Low bit rates and HD Voice launches at MWC - PSNEurope

Low bit rates and HD Voice launches at MWC

This week's Mobile World Congress (27 February-1 March) saw Fraunhofer IIS launch a lower bit rate version of HE-AAC and give the world's first demonstrations of Full-HD Voice calls over a LTE network, writes Kevin Hilton.
Author:
Publish date:

This week's Mobile World Congress (27 Feb-1 March) saw Fraunhofer IIS launch a lower bit rate version of HE-AAC and give the world's first demonstrations of Full-HD Voice calls over a LTE network, writes Kevin Hilton. Extended HE-AAC (High Efficiency Advanced Audio Coding) has been designed to handle both speech and music. It is claimed to improve audio quality at bit rates in the region of 8kb/s, with the capability to improve the quality of existing low bit rate services and carry more audio channels at a given bit rate. "We're trying to develop codecs for every application," comments Fraunhofer IIS spokesman Matthias Rose. "For the future, bandwidth will continue to be a valuable commodity, which is why low bit rate codecs are being developed." Full-HD Voice is hailed as the future for mobile communications and is being used in broadcast for radio reporting, with companies including Glensound Electronics producing specific units. During the Mobile World Congress in Barcelona Fraunhofer demonstrated Full-HD Voice on Android phones using a LTE (long term evolution) 4G network (pictured). An AAC-ELD (enhanced low delay) codec was integrated into the Android handset to make it ready for Full-HD Voice. "Every day, millions of users already make Full-HD Voice calls over IP connections,” said Harald Popp, head of the Multimedia Realtime Systems department at Fraunhofer IIS. "With the introduction of LTE, now is the perfect time to introduce Full-HD Voice to mobile communications as well." www.iis.fraunhofer.de

Related

27787.jpg

Cross-border HD Voice broadcast opportunity

In a world first telecom group Orange has connected the mobile networks of two countries using HD Voice. The higher quality link between Romania and Moldova could signal greater flexibility for broadcasters now using HD Voice for audio reporting.

28529.jpg

HD Voice tracks Olympic Torch

The Olympic Flame began its 70 day journey round and across the UK and other islands last Saturday (19 May), with its progress monitored by broadcast coverage relying on HD Voice technology for TV audio and radio reports, writes Kevin Hilton.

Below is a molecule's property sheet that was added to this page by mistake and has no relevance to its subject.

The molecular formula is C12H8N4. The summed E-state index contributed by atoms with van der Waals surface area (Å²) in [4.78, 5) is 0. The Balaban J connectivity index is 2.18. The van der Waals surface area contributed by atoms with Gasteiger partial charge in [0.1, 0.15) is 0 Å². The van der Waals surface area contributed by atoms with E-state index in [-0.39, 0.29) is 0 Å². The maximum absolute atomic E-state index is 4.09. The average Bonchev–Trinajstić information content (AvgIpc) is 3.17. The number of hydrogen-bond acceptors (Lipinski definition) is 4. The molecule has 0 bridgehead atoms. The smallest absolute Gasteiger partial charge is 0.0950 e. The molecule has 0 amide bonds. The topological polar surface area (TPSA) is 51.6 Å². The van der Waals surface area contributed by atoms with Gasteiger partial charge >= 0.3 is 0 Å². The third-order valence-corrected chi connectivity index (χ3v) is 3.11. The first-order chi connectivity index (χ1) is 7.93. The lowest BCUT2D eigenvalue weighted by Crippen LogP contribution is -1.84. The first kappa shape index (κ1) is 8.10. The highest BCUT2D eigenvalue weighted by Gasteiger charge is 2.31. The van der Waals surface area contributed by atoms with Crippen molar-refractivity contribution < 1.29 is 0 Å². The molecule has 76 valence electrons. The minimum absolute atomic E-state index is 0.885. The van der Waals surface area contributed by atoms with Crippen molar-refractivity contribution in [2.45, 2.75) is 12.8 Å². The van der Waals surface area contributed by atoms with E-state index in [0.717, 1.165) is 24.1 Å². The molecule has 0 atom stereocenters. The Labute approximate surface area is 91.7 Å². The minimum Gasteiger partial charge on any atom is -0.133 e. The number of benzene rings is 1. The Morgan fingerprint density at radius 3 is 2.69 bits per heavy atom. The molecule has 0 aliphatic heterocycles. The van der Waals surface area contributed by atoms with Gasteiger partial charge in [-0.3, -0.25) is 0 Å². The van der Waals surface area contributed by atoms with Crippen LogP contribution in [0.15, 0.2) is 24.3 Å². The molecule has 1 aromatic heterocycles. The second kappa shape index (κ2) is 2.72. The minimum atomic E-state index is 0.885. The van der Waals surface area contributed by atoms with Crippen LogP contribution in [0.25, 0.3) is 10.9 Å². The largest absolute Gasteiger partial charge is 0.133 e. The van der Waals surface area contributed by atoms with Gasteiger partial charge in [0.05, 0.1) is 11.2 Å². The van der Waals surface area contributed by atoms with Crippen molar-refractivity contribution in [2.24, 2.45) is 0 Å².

28931.jpg

Broadcast phones and the Full-HD audio treatment

The telephone is an important but problematic tool for broadcasters. The main drawback is it always sounds like a phone. But, as Kevin Hilton reports, new technologies are changing that and could make the ubiquitous mobile the only thing needed for general communications and live location reporting.

27460.jpg

DTS launches Ultra HD audio at CES

The next generation of 4k television screens is among the highlights at this week's Consumer Electronics Show (CES) in Las Vegas and DTS has thrown audio into the mix with a complementary system for creating, distributing and playing back spatial sound.

27154.jpg

RTVE-EBU transmit terrestrial Ultra HD

Ultra High Definition continues to spread in Europe after Spanish public broadcaster RTVE staged terrestrial transmissions based on the format, featuring MPEG1-Layer3 audio, in collaboration with the European Broadcasting Union (EBU).

32884.jpg

HD OBs - trucking on a road near you

They're everywhere - at cricket grounds, football stadia, conference venues, theatres, local arts centres or just generally slogging up and down motorways - and, as Kevin Hilton reports, there looks like no stopping the growing number of high definition outside broadcast trucks. This perception is confirmed by figures in the latest edition of the HD OB Van Directory, which details 42 new vehicles across the Europe, Middle East and Africa region.

Mozart gains from Radio 3 HD Sound

The complete works of Mozart are being broadcast by BBC Radio 3 on its website over the first 12 days of this month using the new high bit-rate HD Sound format. The technology was launched during December last year, after tests during the 2010 Proms season and on Radio 2's Electric Proms broadcast, writes Kevin Hilton.